(Reuters) - Six-times world champion Lewis Hamilton said on Thursday he will not boycott Sunday’s Belgian Grand Prix, even as he vowed to continue to work with Formula One to raise awareness around racial inequality.
A wave of player protests against the police shooting of a Black man, Jacob Blake, in Wisconsin on Sunday forced the postponement of major sporting events in the United States.
The boycotts were triggered by Wisconsin-based NBA team Milwaukee Bucks, when they refused to take the court for their playoff game on Wednesday. Other teams followed suit in an unprecedented show of athlete solidarity.
The boycotts spilled over into Major League Baseball, Major League Soccer, the Women’s NBA.
Twice Grand Slam champion Naomi Osaka also initially pulled out of a tennis tournament despite making the semi-finals, agreeing to return after the WTA and USTA postponed all matches until Friday.
Hamilton, Formula One’s first and only Black driver, said he stood in solidarity with his American sports peers.
But the Briton, a vocal supporter of the campaign to end racism that has swept global sport since the May 25 killing of George Floyd in Minneapolis, added he wasn’t sure how much of an impact boycotting a race in Belgium would have.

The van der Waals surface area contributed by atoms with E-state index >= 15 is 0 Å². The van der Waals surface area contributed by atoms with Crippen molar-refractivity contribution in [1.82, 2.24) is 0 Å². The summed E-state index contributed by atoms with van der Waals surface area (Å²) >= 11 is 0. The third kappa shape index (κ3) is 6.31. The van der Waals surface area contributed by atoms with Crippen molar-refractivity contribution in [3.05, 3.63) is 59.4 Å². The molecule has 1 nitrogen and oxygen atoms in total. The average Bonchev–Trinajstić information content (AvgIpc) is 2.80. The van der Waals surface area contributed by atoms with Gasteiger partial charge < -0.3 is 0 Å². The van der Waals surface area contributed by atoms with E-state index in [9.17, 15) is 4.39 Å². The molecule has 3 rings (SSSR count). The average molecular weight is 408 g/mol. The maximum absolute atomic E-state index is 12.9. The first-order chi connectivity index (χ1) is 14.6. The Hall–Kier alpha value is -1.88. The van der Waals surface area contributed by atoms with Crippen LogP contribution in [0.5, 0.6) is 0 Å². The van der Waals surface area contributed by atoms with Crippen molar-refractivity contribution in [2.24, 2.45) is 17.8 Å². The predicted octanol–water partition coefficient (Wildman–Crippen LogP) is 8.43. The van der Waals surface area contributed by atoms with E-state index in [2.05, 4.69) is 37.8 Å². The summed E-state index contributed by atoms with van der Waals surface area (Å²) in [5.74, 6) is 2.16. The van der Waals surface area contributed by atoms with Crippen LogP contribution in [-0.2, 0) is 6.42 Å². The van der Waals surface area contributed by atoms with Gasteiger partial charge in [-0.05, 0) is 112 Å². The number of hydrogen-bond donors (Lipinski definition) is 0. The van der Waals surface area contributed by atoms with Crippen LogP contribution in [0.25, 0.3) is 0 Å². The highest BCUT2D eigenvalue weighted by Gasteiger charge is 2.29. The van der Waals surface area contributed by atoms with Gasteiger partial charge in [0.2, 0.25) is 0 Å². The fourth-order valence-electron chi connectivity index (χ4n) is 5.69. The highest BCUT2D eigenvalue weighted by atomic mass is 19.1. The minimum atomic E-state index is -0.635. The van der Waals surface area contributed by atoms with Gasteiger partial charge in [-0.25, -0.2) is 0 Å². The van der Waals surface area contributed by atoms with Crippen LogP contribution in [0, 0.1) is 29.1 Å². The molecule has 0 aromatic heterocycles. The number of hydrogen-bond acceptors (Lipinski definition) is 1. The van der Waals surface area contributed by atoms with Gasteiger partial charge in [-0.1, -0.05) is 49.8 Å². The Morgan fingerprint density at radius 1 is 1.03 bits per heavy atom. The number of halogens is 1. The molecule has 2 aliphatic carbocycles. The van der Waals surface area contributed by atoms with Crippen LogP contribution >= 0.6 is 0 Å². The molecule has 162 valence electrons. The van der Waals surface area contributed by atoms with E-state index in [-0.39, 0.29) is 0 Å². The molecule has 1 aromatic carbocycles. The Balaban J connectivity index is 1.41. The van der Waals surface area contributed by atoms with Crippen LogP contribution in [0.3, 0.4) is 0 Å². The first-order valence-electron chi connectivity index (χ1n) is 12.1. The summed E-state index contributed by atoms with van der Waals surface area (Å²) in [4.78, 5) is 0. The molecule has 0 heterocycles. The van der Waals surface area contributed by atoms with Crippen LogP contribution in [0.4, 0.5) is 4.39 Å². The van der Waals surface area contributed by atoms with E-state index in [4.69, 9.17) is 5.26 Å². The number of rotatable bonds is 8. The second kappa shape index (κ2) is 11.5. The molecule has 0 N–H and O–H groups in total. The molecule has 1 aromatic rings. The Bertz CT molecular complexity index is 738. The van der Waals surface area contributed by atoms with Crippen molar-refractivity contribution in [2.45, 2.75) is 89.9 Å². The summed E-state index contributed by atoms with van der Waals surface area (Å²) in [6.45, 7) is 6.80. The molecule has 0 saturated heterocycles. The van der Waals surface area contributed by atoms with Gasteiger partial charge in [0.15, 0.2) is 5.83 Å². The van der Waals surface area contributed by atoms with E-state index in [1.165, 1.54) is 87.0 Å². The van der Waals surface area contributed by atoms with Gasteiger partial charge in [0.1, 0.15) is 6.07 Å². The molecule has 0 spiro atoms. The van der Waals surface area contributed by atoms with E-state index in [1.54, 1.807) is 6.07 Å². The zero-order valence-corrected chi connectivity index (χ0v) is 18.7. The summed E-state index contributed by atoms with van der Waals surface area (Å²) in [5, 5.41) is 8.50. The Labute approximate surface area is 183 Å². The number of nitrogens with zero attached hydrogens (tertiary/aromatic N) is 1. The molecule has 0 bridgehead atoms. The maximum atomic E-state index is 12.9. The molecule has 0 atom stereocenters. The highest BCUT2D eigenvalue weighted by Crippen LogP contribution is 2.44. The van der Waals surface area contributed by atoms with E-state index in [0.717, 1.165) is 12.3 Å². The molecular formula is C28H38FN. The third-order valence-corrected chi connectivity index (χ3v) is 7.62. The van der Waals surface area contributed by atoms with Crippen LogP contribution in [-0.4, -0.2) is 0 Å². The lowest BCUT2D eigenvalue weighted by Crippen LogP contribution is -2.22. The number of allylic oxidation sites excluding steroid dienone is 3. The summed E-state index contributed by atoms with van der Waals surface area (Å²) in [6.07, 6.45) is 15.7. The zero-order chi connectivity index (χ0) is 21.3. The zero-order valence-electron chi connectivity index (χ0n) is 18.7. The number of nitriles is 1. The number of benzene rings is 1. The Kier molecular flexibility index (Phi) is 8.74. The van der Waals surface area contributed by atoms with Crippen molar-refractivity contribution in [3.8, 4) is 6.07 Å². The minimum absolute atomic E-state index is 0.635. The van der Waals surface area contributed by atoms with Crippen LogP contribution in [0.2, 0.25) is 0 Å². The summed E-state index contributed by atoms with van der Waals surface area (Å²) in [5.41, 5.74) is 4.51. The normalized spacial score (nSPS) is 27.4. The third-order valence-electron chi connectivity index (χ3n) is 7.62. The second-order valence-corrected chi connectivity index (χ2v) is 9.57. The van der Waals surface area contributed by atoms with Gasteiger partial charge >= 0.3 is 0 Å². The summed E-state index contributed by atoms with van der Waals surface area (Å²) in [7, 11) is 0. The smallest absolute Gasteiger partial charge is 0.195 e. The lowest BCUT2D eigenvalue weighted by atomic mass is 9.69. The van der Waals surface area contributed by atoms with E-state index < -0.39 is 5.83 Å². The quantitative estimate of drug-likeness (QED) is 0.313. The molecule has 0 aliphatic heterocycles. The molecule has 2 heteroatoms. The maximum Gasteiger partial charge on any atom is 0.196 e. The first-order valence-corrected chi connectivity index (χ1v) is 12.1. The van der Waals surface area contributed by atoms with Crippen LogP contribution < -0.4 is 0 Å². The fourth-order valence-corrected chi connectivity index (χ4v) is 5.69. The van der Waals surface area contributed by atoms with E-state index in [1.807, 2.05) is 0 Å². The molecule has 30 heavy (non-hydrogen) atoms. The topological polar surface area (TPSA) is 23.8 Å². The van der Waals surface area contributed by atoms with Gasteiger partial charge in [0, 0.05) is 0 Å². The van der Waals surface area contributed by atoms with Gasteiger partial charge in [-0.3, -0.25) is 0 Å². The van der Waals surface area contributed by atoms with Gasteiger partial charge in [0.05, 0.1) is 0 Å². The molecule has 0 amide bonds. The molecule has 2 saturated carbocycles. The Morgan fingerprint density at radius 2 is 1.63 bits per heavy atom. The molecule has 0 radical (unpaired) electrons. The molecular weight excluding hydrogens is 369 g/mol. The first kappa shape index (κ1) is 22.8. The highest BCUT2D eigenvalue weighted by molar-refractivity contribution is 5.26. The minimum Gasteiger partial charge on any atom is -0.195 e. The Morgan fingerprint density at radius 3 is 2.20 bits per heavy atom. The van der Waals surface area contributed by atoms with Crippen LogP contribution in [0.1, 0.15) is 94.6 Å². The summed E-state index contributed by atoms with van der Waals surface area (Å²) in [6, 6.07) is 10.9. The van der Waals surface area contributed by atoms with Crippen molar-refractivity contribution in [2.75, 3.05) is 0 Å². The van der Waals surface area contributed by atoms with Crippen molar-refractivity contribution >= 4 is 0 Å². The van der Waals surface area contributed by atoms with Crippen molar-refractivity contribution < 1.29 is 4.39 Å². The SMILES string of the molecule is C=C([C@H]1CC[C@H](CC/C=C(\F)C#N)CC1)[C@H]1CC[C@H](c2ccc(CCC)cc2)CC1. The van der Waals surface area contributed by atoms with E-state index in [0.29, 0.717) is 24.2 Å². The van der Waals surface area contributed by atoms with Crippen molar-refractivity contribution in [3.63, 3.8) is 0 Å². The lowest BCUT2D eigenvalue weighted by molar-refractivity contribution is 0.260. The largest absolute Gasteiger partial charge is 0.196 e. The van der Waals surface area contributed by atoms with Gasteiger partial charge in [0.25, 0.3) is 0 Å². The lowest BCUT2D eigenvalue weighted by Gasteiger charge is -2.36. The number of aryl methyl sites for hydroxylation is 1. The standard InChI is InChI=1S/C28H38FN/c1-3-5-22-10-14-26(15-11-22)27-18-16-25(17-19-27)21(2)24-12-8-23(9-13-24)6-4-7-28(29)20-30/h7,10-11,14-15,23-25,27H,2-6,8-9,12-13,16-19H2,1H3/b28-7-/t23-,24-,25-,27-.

“I am so proud of everyone out there and I do stand unified with them to try and do what we can over here,” Hamilton told reporters via video conference from the Spa-Francorchamps circuit.
“I don’t really know how us not doing the race, (it) would still go on, that’s the thing.”
“I’ll try and speak to Formula One to see what else we can do to continue to raise awareness, continue to help push.”
Hamilton, who is 37 points clear of Red Bull’s Max Verstappen and on course to equal German great Michael Schumacher’s record haul of seven titles this season, has taken the knee at every race this year.
He has launched a commission to push diversity in motorsport and has “Black Lives Matter” written on his race helmet.
His Mercedes team has also changed the colour of its cars from their traditional silver to black.
Drivers, while not all of them have taken the knee, have been united in their stand against racism and have been allotted time in the build-up to races to express it.
“I think the message that has been taken in the U.S. with some players boycotting … I think they are more U.S. specific,” said four-times champion Sebastian Vettel of Ferrari, who has been among the drivers taking the knee.
“I don’t know the complete background, but from where we are, we are happy as drivers in our actions and want to keep sending that message.”
Renault driver Daniel Ricciardo said drivers would discuss whether they needed to make a more powerful statement in light of Blake’s shooting.
“If there’s something we can do, of course, I think we will.
Let’s try to do something but we have to have that discussion.”
Reporting by Abhishek Takle in Mumbai; Editing by Ken Ferris and Ed Osmond
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